I typically don’t get into the Should Women Pose Nude debate because frankly, I’ve got better things to do than duke it out over whether nudity is exploitative, Americans are too puritanical, or I’m an oversensitive feminist. Plus, after you’ve pushed a baby out of your vagina in front of a bunch of strangers and whipped out a breast or two to nurse her at the Cheesecake Factory, you just don’t see nakedness the same way.
So despite my ambivalence, or maybe because of it, I find the U.S. Olympic Women’s Indoor Volleyball team’s decision to pose sans clothes in ESPN magazine to be pretty stupid. If they want to be appreciated for all of their hard work and show how that dedication has impacted their bodies, how about pictures of, um… let me think about it here…. this is a tough one… them playing volleyball? Working out at the gym? How about doing anything other than sitting uncomfortably with their arms, legs and hair hiding their breasts and genitalia?
Good luck to all of the moms and dads out there who have to explain to their girls why the team decided to strip down for a magazine read mostly by men. I can just picture the conversations: "Well yes, sweetie, people should be judged based on their performance, but sometimes women need to get naked to sell magazines." Or "How you look doesn't matter. Unless you're female, that is." Or how about this one, "Yes, you too can realize your dreams, dear daughter, but sorry – you may have to pose nude in a national publication to do so."
This piece by Samantha Shultz, called Empowerment, sums it up better than I can. Here’s a link to her original article.
~By Samantha Shultz, July 10, 2012
Despite strong opinions from myself and those on Facebook, I never touched the Time magazine article about breastfeeding. And generally, I leave the blogosphere free of controversy or debate.
But when I saw this link to a photograph and article about the U.S. Women's Volleyball Team and their recent "feature" in ESPN magazine, I couldn't help but weigh-in.
I'll sum up my thoughts as this:
Nudity doesn't somehow equal empowerment.
At first glance, a photographer (and even lay persons) may agree that the photograph is "tastefully" done. But these aren't supermodels. These aren't high paid actresses. They are members of the U.S. Women's Volleyball Team. They have been chosen for their athletic ability to represent the United States in the Olympic games. They are powerful, strong, athletic women.
And yet, in one photograph, in one magazine feature, we have stripped them down to the bare natural essence of womanhood by using nudity.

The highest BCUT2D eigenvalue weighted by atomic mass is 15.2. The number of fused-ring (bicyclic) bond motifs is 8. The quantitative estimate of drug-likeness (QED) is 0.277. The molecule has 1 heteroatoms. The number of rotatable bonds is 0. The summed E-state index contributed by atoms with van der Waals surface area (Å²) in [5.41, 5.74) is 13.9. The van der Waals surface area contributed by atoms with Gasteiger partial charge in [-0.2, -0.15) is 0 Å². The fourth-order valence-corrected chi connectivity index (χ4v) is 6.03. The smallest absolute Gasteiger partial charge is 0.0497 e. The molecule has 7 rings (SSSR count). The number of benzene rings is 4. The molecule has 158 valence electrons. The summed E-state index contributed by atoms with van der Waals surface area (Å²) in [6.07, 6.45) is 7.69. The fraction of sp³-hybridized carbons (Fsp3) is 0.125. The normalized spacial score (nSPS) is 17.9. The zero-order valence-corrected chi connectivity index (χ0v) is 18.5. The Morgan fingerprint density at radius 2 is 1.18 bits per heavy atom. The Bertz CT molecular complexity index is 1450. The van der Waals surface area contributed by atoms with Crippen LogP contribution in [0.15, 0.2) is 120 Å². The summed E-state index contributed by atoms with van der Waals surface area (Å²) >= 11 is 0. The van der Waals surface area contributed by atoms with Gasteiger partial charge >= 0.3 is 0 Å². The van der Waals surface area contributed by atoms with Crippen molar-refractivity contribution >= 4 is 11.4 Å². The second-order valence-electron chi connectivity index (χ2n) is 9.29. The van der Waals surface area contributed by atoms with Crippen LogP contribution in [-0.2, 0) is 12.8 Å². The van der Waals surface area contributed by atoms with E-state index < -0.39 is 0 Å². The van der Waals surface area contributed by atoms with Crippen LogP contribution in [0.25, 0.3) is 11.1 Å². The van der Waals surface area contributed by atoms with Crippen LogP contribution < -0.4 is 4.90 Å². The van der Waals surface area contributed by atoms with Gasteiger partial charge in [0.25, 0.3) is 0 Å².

ESPN magazine - geared primarily towards men - has chosen to feature strong women athletes as sex objects - using strategically placed hands, legs, and hair and later silhouettes of their bare bodies to illicit images of ___________. You fill in the blank. I certainly don't believe it's to show off how "athletic" they are or how hard they've worked.
Wendy of Families in the Loop said something in her Facebook post that also struck me, "What a bummer that the women agreed to it."
And as I thought more about this, I wondered the same. After reading the article, I was further troubled.
"I was a little nervous about doing the shoot, but looking back, I'm glad I did it," said team member Megan Hodge. "I thought it was a cool, once-in-a-lifetime opportunity to show the world the work we put in every day."
Really? You thought that showing yourself in a nude state shows the world the work you put into training and playing every day? I somehow don't see the connection. If you mean to show off your killer abs or rock-hard thighs, surely there are other outfits that would accentuate all that "hard work" without wearing nothing. I also don't think this sends the right message to the rest of the world either.
Another team member had this to say:
"My fiancé wanted to be at the shoot because he thought other men ... were going to be there," said Destinee Hooker. "He doesn't like the thought of others seeing me nude, but it's an opportunity of a lifetime."
Kudos to that fiancé for somehow thinking something was a bit off, but I wonder why his concern simply stopped at a photo shoot. Obviously, his future wife would be featured in a nationally-known and read magazine and it would be more than a few male photographers who would see her this way.
I'm all for empowering women, but I just don't see how this does it. This issue isn't about shaming sexuality and the controversy really doesn't lie there. It's about taking women, who have bucked the trend by becoming professional athletes, and reinforcing the ill-conceived notion that women are nothing more than sex objects.
I don't care to hear the argument about "selling magazines" either. Regardless of ESPN's motivations, I truly wish these women would have stood up and felt empowered to say no regardless of the consequences.